Iraqi Freedom four years from now

And hence the question of Kosovo's fate remains unresolved. In today's Kosovo, no one side can offer acceptable objectives, while the Albanians push forth with an unrealistic and
menacing agenda of independence. Such a precedent would most certainly lead to new Balkan divisions (in particular Bosnia and Macedonia) and consequently new conflicts in the unstable region. The UN is frivolously allowing what little credibility they may still maintain (especially after their failed diplomatic role in Iraq) to be destroyed by passive and corrupt representatives, who in Kosovo have done little to uphold the UN's mandate and ideals. Belgrade, from its side, must abandon its naïve hope for a quick and easy solution and instead approach the problems of Kosovo constructively.

Thus, what lessons can we learn, more than four years after NATOs intervention in Yugoslavia?

Before Canada can confidently engage in international reconstruction efforts, such as the opportunity we have in shaping the rebuilding of Iraq, we must be aware of the consequences of our role. More importantly, to ensure that Canada's contribution can be measured, and that the impact of our contribution has a long-standing and positive effect, we must first outline the concrete and viable steps needed to achieve our goals. In the unfortunate case of Kosovo, NATO's Forces either totally disregarded, or were not in a position to implement the very goals they themselves set - a multicultural and multiethnic society, the protection of human rights, and the safe return of refugees. Their failure to deliver on these promises has jeopardized or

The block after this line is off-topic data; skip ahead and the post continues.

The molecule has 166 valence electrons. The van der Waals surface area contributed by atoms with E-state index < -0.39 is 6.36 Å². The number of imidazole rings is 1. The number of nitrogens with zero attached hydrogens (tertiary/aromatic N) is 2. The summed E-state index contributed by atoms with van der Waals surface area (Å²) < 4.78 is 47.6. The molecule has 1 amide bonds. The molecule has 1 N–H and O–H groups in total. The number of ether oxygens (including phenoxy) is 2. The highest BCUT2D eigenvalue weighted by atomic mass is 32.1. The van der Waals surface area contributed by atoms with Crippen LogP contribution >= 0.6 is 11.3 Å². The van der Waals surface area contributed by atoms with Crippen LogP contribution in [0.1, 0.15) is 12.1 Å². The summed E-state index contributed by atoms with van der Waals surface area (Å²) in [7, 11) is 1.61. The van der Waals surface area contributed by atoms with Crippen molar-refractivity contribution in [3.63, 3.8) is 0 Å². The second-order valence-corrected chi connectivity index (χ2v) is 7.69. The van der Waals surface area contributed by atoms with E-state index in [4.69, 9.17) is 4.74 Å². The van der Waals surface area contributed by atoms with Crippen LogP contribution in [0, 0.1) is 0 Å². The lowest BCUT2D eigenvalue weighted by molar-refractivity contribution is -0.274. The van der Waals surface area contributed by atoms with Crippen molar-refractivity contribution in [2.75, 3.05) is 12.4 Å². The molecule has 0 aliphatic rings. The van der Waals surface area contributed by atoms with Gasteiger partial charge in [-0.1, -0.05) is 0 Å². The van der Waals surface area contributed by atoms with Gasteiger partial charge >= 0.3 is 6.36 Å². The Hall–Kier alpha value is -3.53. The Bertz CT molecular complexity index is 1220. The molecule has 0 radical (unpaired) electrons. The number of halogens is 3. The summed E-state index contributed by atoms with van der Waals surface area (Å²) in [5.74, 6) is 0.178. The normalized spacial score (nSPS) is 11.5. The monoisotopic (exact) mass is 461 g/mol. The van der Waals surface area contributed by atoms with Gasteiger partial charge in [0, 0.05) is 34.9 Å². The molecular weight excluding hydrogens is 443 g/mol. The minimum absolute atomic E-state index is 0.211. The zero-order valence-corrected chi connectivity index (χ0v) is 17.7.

shattered the lives of most non-Albanians in Kosovo.

As a similar mission in Iraq unfolds today, we as Canadians must offer credence to the example of Kosovo in determining the role we play in reconstructing this fragile nation.

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A Kosovo Serb woman Jagoda Stolic, right, is comforted by a neighbourgh as she weeps following the murder of her parents and brother in the town of Obilic on Wednesday, June 4, 2003. Three Kosovo Serbs were killed and their house was set ablaze Wednesday, in an attack condemned by U.N. and local officials. (AP Photo/Visar Kryeziu)

MURDER REIGNITES FEARS OF KOSOVO SERBS
Increase in attacks against Serbs could hit plans to return Kosovo refugees.


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Institute for War and Peace Reporting IWPR
http://www.iwpr.net/index.pl?archive/bcr3/bcr3_200306_436_1_eng.txt

By Tanja Matic in Pristina (BCR No 436, 10-Jun-03)

The brutal murder of three Serbs in Obilic, central Kosovo, last week has put security concerns high on the international community's agenda again.

Slobodan and Radmila Stolic, both 80, and their 50-year-old son Ljubinko were found dead in the early hours of June 4 amidst the burnt-out remains of their home in Obilic, 10 kilometres from Kosovo's administrative centre, Pristina, after the local fire brigade were called to the scene. An investigation is underway.

The three are thought to have been axed to death before their home was set ablaze. So far there are no indications who was responsible for the attack.

The murders prompted a reported 23 families to leave the town and go to Serbia, saying they planned to stay there until they felt safe enough to return. But after meeting Serbian deputy prime minister Nebojsa Covic on June 9, they agreed not to move out of Obilic. Covic, who is in charge of Serbia's Kosovo Coordination Centre, promised to visit the province more often.

He said that if Serb families fled from the town, they would be playing into the hands of Albanian extremists. What they needed was community action, not political campaigning, he said.

The murders rapidly moved up the international agenda. Late on June 6, UN Security Council chairman Russian ambassador Sergey Lavrov said in New York that the killers_ aim was to thwart attempts to build a multi-ethnic society where everyone would enjoy equal security and where refugees and internally displaced persons could return safely.

UNMIK head Michael Steiner was prevented from visiting the site of the murders last week by an angry crowd of Serbs protesting at what they see as a lack of protection for them in Kosovo. He announced a 50,000 euro reward for anyone providing information leading to the arrest of those involved in the killings.